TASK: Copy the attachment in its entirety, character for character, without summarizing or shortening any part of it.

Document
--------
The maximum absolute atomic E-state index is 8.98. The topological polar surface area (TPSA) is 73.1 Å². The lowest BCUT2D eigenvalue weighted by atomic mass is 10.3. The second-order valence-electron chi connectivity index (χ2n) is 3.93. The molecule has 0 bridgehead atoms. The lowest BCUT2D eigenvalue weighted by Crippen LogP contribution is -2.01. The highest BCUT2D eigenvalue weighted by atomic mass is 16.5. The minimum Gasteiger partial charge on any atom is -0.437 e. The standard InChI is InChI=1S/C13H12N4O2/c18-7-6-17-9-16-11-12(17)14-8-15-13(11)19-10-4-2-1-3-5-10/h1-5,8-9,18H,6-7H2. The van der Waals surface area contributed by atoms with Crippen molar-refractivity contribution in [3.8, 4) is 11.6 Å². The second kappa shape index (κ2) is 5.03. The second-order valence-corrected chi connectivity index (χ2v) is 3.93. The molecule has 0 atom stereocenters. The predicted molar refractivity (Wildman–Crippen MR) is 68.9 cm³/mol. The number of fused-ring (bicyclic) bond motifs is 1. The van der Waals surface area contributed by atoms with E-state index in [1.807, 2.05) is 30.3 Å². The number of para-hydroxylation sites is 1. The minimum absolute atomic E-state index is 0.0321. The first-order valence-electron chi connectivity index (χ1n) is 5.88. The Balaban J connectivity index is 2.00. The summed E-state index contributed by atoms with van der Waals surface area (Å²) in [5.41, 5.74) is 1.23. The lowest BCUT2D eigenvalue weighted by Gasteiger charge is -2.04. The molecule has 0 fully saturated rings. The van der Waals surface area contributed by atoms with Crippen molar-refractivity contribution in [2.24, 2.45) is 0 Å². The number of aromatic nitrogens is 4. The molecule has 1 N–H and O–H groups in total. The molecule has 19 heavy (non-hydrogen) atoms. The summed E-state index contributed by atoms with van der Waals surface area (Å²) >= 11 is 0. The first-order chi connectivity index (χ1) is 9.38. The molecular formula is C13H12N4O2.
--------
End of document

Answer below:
The maximum absolute atomic E-state index is 8.98. The topological polar surface area (TPSA) is 73.1 Å². The lowest BCUT2D eigenvalue weighted by atomic mass is 10.3. The second-order valence-electron chi connectivity index (χ2n) is 3.93. The molecule has 0 bridgehead atoms. The lowest BCUT2D eigenvalue weighted by Crippen LogP contribution is -2.01. The highest BCUT2D eigenvalue weighted by atomic mass is 16.5. The minimum Gasteiger partial charge on any atom is -0.437 e. The standard InChI is InChI=1S/C13H12N4O2/c18-7-6-17-9-16-11-12(17)14-8-15-13(11)19-10-4-2-1-3-5-10/h1-5,8-9,18H,6-7H2. The van der Waals surface area contributed by atoms with Crippen molar-refractivity contribution in [3.8, 4) is 11.6 Å². The second kappa shape index (κ2) is 5.03. The second-order valence-corrected chi connectivity index (χ2v) is 3.93. The molecule has 0 atom stereocenters. The predicted molar refractivity (Wildman–Crippen MR) is 68.9 cm³/mol. The number of fused-ring (bicyclic) bond motifs is 1. The van der Waals surface area contributed by atoms with E-state index in [1.807, 2.05) is 30.3 Å². The number of para-hydroxylation sites is 1. The minimum absolute atomic E-state index is 0.0321. The first-order valence-electron chi connectivity index (χ1n) is 5.88. The Balaban J connectivity index is 2.00. The summed E-state index contributed by atoms with van der Waals surface area (Å²) in [5.41, 5.74) is 1.23. The lowest BCUT2D eigenvalue weighted by Gasteiger charge is -2.04. The molecule has 0 fully saturated rings. The van der Waals surface area contributed by atoms with Crippen molar-refractivity contribution in [2.24, 2.45) is 0 Å². The number of aromatic nitrogens is 4. The molecule has 1 N–H and O–H groups in total. The molecule has 19 heavy (non-hydrogen) atoms. The summed E-state index contributed by atoms with van der Waals surface area (Å²) >= 11 is 0. The first-order chi connectivity index (χ1) is 9.38. The molecular formula is C13H12N4O2.